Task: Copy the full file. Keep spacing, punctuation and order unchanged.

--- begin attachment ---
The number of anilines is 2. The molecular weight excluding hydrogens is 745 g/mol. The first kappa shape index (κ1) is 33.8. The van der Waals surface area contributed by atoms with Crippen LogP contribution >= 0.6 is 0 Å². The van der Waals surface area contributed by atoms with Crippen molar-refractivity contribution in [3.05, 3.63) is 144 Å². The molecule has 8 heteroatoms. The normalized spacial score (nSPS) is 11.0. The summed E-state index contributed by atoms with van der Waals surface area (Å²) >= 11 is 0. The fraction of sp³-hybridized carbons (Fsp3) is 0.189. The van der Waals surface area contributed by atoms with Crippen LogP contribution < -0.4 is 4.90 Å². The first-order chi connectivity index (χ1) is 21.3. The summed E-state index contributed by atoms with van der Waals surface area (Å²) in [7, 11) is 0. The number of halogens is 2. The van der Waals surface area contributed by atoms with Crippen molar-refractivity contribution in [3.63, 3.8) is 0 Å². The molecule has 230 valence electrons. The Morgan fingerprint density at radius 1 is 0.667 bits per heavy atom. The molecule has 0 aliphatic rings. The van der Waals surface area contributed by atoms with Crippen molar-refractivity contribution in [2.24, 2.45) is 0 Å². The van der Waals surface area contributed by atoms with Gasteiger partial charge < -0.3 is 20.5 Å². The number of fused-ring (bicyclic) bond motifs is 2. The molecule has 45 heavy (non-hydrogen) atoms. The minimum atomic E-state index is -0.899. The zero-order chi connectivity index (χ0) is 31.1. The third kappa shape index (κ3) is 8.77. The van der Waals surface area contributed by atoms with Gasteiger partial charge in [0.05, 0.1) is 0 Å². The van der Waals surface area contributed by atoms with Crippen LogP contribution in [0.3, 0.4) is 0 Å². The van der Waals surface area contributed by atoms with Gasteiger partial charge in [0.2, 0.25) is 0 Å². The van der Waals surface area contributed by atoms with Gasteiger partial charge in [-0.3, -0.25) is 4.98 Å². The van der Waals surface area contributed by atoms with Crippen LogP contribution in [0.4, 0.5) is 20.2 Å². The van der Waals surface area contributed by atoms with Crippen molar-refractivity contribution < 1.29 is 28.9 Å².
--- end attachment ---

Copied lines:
The number of anilines is 2. The molecular weight excluding hydrogens is 745 g/mol. The first kappa shape index (κ1) is 33.8. The van der Waals surface area contributed by atoms with Crippen LogP contribution >= 0.6 is 0 Å². The van der Waals surface area contributed by atoms with Crippen molar-refractivity contribution in [3.05, 3.63) is 144 Å². The molecule has 8 heteroatoms. The normalized spacial score (nSPS) is 11.0. The summed E-state index contributed by atoms with van der Waals surface area (Å²) >= 11 is 0. The fraction of sp³-hybridized carbons (Fsp3) is 0.189. The van der Waals surface area contributed by atoms with Crippen LogP contribution < -0.4 is 4.90 Å². The first-order chi connectivity index (χ1) is 21.3. The summed E-state index contributed by atoms with van der Waals surface area (Å²) in [7, 11) is 0. The number of halogens is 2. The van der Waals surface area contributed by atoms with Crippen molar-refractivity contribution in [3.63, 3.8) is 0 Å². The molecule has 230 valence electrons. The Morgan fingerprint density at radius 1 is 0.667 bits per heavy atom. The molecule has 0 aliphatic rings. The van der Waals surface area contributed by atoms with Crippen molar-refractivity contribution in [2.24, 2.45) is 0 Å². The van der Waals surface area contributed by atoms with Gasteiger partial charge < -0.3 is 20.5 Å². The number of fused-ring (bicyclic) bond motifs is 2. The molecule has 45 heavy (non-hydrogen) atoms. The minimum atomic E-state index is -0.899. The zero-order chi connectivity index (χ0) is 31.1. The third kappa shape index (κ3) is 8.77. The van der Waals surface area contributed by atoms with Gasteiger partial charge in [0.05, 0.1) is 0 Å². The van der Waals surface area contributed by atoms with Crippen LogP contribution in [0.3, 0.4) is 0 Å². The van der Waals surface area contributed by atoms with Gasteiger partial charge in [0.2, 0.25) is 0 Å². The van der Waals surface area contributed by atoms with Gasteiger partial charge in [-0.3, -0.25) is 4.98 Å². The van der Waals surface area contributed by atoms with Crippen LogP contribution in [0.4, 0.5) is 20.2 Å². The van der Waals surface area contributed by atoms with Crippen molar-refractivity contribution < 1.29 is 28.9 Å².